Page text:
My first actual, face to face meeting with a senior tutor was last term, on the 23rd November 2017. Nearly a year after the assaults themselves occurred, and eight months after the university was officially notified of them. It was the result of some months of meetings, and emails, and trying to balance my studies with my deteriorating mental state - something which had a significant impact on my grades. When I got to the appointment, filled with hope that perhaps, finally, I would be receiving some professional, pastoral help, the senior tutor didn’t know why I was there, despite my personal tutor having emailed them about my situation, and reassuring me that I wouldn’t need to revisit the assaults by having to relay them - again - in conversation. Instead, the senior tutor read the email halfway through the appointment, due only to a prompt by me. In addition, it transpired that the senior tutors were simply another stage of the process leading up to receiving some kind of routine counselling; I was given a card and told to fill in an online form. I left the meeting feeling let down, alone and unsupported.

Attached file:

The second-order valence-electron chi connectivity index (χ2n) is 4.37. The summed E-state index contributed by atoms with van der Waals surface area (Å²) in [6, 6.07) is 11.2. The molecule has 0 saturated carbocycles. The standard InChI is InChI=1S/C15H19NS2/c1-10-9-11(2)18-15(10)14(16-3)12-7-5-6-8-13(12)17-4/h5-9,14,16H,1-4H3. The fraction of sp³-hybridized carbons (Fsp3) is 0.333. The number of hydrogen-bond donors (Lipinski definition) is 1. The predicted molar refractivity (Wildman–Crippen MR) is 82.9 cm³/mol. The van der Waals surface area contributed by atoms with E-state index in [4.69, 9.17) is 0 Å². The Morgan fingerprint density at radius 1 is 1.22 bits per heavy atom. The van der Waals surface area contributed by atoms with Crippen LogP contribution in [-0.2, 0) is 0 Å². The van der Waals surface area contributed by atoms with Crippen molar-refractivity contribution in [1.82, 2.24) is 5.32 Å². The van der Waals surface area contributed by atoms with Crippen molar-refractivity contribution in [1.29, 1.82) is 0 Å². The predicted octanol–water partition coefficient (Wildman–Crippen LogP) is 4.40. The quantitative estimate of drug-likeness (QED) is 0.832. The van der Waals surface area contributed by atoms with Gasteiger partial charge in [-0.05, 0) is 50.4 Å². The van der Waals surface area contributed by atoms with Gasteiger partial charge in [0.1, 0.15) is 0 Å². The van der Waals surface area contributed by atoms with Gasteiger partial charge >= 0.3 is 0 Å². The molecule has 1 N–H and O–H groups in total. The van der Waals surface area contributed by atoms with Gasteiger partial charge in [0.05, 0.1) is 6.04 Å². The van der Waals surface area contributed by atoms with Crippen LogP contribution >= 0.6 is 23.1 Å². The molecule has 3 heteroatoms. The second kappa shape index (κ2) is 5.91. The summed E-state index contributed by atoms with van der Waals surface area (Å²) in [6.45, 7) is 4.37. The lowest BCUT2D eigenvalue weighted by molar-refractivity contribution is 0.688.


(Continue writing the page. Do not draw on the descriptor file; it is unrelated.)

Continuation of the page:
It is this kind of lack of professionalism and organisation that leads many students to not bother seeking university pastoral help at all. And I entirely empathise with this - as someone who dealt with the majority of my trauma completely alone, in a constant state of anticipation that I might be getting help soon, but never receiving it.

I was entered into what felt like an obstacle course; the waiting list for counselling is so long that the months following the university’s notification of my circumstances - months that should have been filled with pastoral support and university guidance - consisted of meetings and emails to gauge as to whether or not I ‘met the requirements’ to warrant having my case prioritised, so I wouldn’t have to wait at the end of a ludicrously long list in order to receive the support that should be readily available. The very idea that, were I to undergo counselling, it would be at the expense of another student receiving it, was a deterrent - and quite frankly, is also morally wrong. Bristol university is a highly funded-institution; the priorities regarding monetary expenditure should lie in expanding the pitiful department of pastoral guidance, rather than planting daffodils in the Botanical garden. I am an English student - I currently pay over £9000 a year for an 8 hour week, and I do not have access to anywhere near the level of university support that the fees would justify.